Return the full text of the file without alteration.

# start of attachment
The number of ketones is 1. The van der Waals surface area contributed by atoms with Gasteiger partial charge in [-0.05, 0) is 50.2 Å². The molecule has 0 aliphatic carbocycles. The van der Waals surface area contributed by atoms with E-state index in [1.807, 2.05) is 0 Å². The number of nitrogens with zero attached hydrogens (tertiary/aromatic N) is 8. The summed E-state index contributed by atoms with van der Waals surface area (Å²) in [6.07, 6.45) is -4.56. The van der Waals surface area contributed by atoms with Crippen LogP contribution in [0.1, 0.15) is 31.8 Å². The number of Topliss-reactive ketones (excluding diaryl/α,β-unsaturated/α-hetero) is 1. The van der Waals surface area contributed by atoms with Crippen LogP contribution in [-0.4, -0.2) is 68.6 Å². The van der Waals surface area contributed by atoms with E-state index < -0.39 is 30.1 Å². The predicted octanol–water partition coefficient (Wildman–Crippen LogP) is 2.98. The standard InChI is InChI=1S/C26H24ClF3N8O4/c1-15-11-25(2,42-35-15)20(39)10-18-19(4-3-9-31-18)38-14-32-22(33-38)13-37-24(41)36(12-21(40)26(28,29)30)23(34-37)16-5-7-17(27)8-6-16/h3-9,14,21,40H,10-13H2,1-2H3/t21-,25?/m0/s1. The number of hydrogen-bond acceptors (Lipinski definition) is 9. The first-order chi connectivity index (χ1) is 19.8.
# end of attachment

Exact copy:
The number of ketones is 1. The van der Waals surface area contributed by atoms with Gasteiger partial charge in [-0.05, 0) is 50.2 Å². The molecule has 0 aliphatic carbocycles. The van der Waals surface area contributed by atoms with E-state index in [1.807, 2.05) is 0 Å². The number of nitrogens with zero attached hydrogens (tertiary/aromatic N) is 8. The summed E-state index contributed by atoms with van der Waals surface area (Å²) in [6.07, 6.45) is -4.56. The van der Waals surface area contributed by atoms with Crippen LogP contribution in [0.1, 0.15) is 31.8 Å². The number of Topliss-reactive ketones (excluding diaryl/α,β-unsaturated/α-hetero) is 1. The van der Waals surface area contributed by atoms with Crippen LogP contribution in [-0.4, -0.2) is 68.6 Å². The van der Waals surface area contributed by atoms with E-state index < -0.39 is 30.1 Å². The predicted octanol–water partition coefficient (Wildman–Crippen LogP) is 2.98. The standard InChI is InChI=1S/C26H24ClF3N8O4/c1-15-11-25(2,42-35-15)20(39)10-18-19(4-3-9-31-18)38-14-32-22(33-38)13-37-24(41)36(12-21(40)26(28,29)30)23(34-37)16-5-7-17(27)8-6-16/h3-9,14,21,40H,10-13H2,1-2H3/t21-,25?/m0/s1. The number of hydrogen-bond acceptors (Lipinski definition) is 9. The first-order chi connectivity index (χ1) is 19.8.